Monday, May 2, 2011

The New "Old" Path Forward: Bundling and Resource Sharing

Telecom infrastructure provider Viom Networks with India's Minister of Communication and Information Technology recently inaugurated a rural service center in the north of the country that aims to facilitate socioeconomic growth through connectivity and convergence. The center is the first of 20,000 such centers that Viom hopes to roll out across the country in partnership with the Indian government in the next two years. The goal for each rural service center is to capture untapped connectivity and electricity resources offered by existing telecom infrastructure. Modularized facilities surrounding the towers deliver medical services such as cold storage for vaccines, banking infrastructure to drive the Government's financial inclusion agenda, and Internet kiosks to facilitate education and eGovernance initiatives. 

Resource sharing and bundling strategies are well known to the ICT sector. Shared resource computing has grown into a viable product category that allows customers to leverage processing power that would otherwise go untapped. Mobile operators around the world are increasingly extracting the services layer and bundling offerings on a single platform to leverage economies of scale, combat high churn rates and raise average revenue per user (ARPU). The opportunity to leverage telecom infrastructure has been a topic of discussion since 2009, when the Development Fund of the GSM Association (GSMA) produced a report documenting that mobile base stations typically have 5 kW of excess power that could be used to provide services to rural communities around the world. The GSMA noted that favorable regulatory environments would be required to implement such programs. The developments in India suggest that the Indian government is interested in implementing this latest innovative application of a bundling and resource sharing strategy to deliver key services to its constituents.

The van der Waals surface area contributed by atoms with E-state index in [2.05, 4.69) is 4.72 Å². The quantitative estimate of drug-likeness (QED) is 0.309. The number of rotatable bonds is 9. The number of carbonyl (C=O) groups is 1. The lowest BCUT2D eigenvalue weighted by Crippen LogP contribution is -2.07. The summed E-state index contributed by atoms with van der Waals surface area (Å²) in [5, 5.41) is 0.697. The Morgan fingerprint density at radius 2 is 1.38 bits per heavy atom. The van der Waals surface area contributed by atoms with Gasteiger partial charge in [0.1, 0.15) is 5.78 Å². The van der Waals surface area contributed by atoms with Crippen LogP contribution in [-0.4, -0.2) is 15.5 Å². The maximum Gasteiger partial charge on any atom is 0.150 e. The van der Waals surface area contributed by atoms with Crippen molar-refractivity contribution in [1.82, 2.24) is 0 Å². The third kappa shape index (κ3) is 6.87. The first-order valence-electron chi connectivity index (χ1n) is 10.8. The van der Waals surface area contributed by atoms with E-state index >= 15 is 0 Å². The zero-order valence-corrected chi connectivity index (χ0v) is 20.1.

For multinational firms and members of the development community seeking to scale products or sustainably deliver services, partnering with local and national governments to bundle services and share resources may provide an attractive entry strategy. A thorough examination of the regulatory requirements and business models needed to support such a strategy is an essential part of determining how to take advantage of this nascent opportunity. Whether related to mobile or not, looking outside the box for innovative ways to leverage existing platforms is a savvy emerging market strategy.

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